Research and field work for the 78 dioceses outside southern Pa. were completed by Los Angeles Times field staff(fn4) under the supervision of Times Poll Field Director Roger Richardson and Times Poll Director Susan Pinkus. Data collection in the dioceses of Philadelphia and Scranton, Pa., was overseen for the Morning Call newspaper by Chris Borick, assistant professor of political science at Muhlenberg College.
Return Rates and Margins of Error
By the standard calculation for true random sample of a population of this size, one can say with 95% certainty that the margin of error for this sample is +/-3 percentage points. All population surveys, including this one, are subject to errors of many kinds. Bias may be introduced through coverage errors, survey non-response, question wording issues and other types of human error. Every attempt was made to reduce all of these through preliminary research and follow-ups on non-responders. Four attempts were made to convince priests to return their questionnaires.
Using a response-rate calculation that removes deceased, unqualified and reassigned priests from the sample, resulting in a total sample size of 4,965, the survey has a type A response rate of 37%. Additional removal of unavailable priests results in a sample size of 4,887 and a type B response rate of 38%. Type A response rates ranged from 30% among dioceses in the South to 44% in the Midwest.
Response rate on this survey may have been affected by a variety of issues. First, the Roman Catholic priest population has been subject to intense media scrutiny over the last few months. Many non-responding priests indicated that their refusal to cooperate was due to a concern that their answers would be sensationalized by the press. There were various negative publications about this survey in the Catholic community. Despite the negative publicity, response rates were acceptable in all dioceses and outstanding in some.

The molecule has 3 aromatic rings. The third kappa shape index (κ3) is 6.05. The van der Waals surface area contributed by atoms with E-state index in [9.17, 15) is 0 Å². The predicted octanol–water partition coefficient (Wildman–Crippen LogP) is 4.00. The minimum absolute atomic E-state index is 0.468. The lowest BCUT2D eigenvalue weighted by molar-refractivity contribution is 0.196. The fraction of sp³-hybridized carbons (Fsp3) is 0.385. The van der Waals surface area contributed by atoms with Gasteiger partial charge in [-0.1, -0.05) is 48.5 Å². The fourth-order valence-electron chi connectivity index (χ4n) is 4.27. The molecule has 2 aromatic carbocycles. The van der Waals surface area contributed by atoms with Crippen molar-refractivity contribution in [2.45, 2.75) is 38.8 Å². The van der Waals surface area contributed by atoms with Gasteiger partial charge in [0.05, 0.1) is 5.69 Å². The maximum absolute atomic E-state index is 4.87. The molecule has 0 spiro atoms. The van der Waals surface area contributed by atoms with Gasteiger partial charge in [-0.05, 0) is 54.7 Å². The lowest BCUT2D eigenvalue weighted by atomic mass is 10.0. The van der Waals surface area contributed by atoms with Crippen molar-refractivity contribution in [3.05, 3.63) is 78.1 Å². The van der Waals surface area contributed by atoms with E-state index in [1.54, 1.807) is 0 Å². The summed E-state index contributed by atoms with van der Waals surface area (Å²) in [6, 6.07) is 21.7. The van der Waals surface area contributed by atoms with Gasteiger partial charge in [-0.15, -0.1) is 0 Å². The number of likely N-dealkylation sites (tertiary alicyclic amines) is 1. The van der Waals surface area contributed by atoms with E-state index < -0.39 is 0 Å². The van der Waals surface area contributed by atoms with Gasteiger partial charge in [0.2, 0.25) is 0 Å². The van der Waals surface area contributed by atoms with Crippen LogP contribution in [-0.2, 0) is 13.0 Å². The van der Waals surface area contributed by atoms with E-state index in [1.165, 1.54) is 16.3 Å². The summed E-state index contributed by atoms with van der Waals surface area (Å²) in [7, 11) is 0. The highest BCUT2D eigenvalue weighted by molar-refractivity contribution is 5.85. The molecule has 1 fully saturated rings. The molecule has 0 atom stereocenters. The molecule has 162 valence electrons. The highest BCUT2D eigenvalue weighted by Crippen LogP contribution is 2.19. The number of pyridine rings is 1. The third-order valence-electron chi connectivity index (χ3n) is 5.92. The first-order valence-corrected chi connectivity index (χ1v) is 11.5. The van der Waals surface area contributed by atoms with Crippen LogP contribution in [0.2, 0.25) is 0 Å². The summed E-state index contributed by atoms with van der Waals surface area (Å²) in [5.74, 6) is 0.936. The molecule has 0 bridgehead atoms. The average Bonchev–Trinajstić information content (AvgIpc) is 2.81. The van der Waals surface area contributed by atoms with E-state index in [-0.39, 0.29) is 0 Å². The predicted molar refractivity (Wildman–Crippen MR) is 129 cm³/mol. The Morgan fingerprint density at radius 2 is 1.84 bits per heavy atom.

In addition to response rate issues, undetected flaws in the way the sampling and interviewing procedure were carried out could have a significant effect on findings. Changing the wording of questions and the sequence in which they are asked can produce different results. Sometimes questions are inadvertently biased or misleading and people who respond to surveys may not necessarily replicate the views of those who refuse to participate. Moreover, while every precaution has been taken to make these findings completely accurate, other errors may have resulted from the various practical difficulties associated with taking any survey of public opinion.